Even if we keep egalitarianism aside, just to pass the Pareto test, the least that the proposed policy should have provided for is a system of compensations, effected through the government budget, for those who stand to lose by it, to be paid for by those who stand to gain from it. But then it may be asked: who exactly stands to gain from it? The government's answer to this question is palpably absurd. The insertion of some gigantic MNCs which would act as oligopsonists vis-à-vis the sellers of produce, consisting of a set of peasants and petty producers, and as oligopolists vis-à-vis the buyers, consisting again of a set of relatively small consumers, is bound to act to the detriment of both these sets. International experience, contrary to the claims of the Central government, testifies to this. But let us for the moment accept for argument's sake the possibility that a large number of people may gain from this move. Of one thing however we can be absolutely certain, namely that the MNCs will gain from it. It stands to reason therefore that the MNCs should be asked to pay for compensating the petty retailers who will lose from their entry, and that they in turn can recoup this by charging whoever gains from their entry. (And if this makes transactions with them unattractive for buyers or sellers, then so much the better, for it will then serve to prevent the supplanting of petty retailers).
For the introduction of FDI in retail to be at all a credible measure for consideration, it is essential therefore that it should be accompanied by a system of compensations for the losers, for example in the form of an Income Guarantee Scheme for the petty retailers. Even with such a system of compensations, FDI in retail can still be objected to on grounds of violating egalitarianism; but without such a system it is simply not worth considering at all. And if such a system of compensations is considered infeasible on administrative or any other grounds, then too it follows that FDI in retail is not worth considering at all.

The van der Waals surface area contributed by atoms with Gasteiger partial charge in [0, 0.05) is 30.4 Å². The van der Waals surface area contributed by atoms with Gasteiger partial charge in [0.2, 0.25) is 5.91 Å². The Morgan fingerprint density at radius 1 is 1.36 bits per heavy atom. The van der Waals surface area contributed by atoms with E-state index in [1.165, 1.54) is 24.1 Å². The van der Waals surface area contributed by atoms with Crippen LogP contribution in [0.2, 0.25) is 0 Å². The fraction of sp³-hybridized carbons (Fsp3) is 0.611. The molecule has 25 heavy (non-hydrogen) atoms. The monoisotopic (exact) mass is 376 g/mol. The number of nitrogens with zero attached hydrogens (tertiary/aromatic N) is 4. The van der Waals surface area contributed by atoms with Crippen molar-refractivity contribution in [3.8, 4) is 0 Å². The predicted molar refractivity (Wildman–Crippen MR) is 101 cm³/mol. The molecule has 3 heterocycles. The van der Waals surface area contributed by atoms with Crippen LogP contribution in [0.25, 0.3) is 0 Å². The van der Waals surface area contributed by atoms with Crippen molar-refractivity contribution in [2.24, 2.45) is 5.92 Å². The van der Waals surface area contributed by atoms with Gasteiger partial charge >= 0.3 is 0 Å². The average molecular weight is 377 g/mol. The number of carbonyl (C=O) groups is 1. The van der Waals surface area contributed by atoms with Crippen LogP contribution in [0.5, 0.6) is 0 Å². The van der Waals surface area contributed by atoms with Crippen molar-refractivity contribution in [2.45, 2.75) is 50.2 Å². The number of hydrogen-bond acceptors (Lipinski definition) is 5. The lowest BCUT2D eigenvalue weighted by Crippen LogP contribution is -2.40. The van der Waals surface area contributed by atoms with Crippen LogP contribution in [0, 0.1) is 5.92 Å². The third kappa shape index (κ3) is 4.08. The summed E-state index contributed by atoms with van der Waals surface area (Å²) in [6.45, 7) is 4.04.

The process of destruction of petty business by capitalist enterprises was referred to by Marx as “primitive accumulation of capital.” While Marx had seen primitive accumulation as occurring at the beginning of capitalism, it obviously characterises the entire history of capitalism which is marked by violence and predatoriness. But unleashing a process of primitive accumulation of capital, such as what FDI in retail amounts to, is not only violative of humaneness, but also undermines both democracy and the foundations of our nationhood. Having a system of compensations, say in the form of an Income Guarantee for petty retailers, is one way of preventing primitive accumulation of capital. It still does not make FDI in retail acceptable; but it makes it minimally worthy of being placed on the table for discussion.
What is frightening about the current situation is the way measures which are not even minimally worthy of discussion and which entail primitive accumulation of capital, are being imposed upon society through executive fiat. And, to justify this, as many have pointed out, one section of the poor is being spuriously projected as constituting gainers, so that the distress caused to another section can be conveniently overlooked.
(Prabhat Patnaik held the Sukhamoy Chakravarty Chair at the Centre for Economic Studies and Planning, Jawaharlal Nehru University, New Delhi.)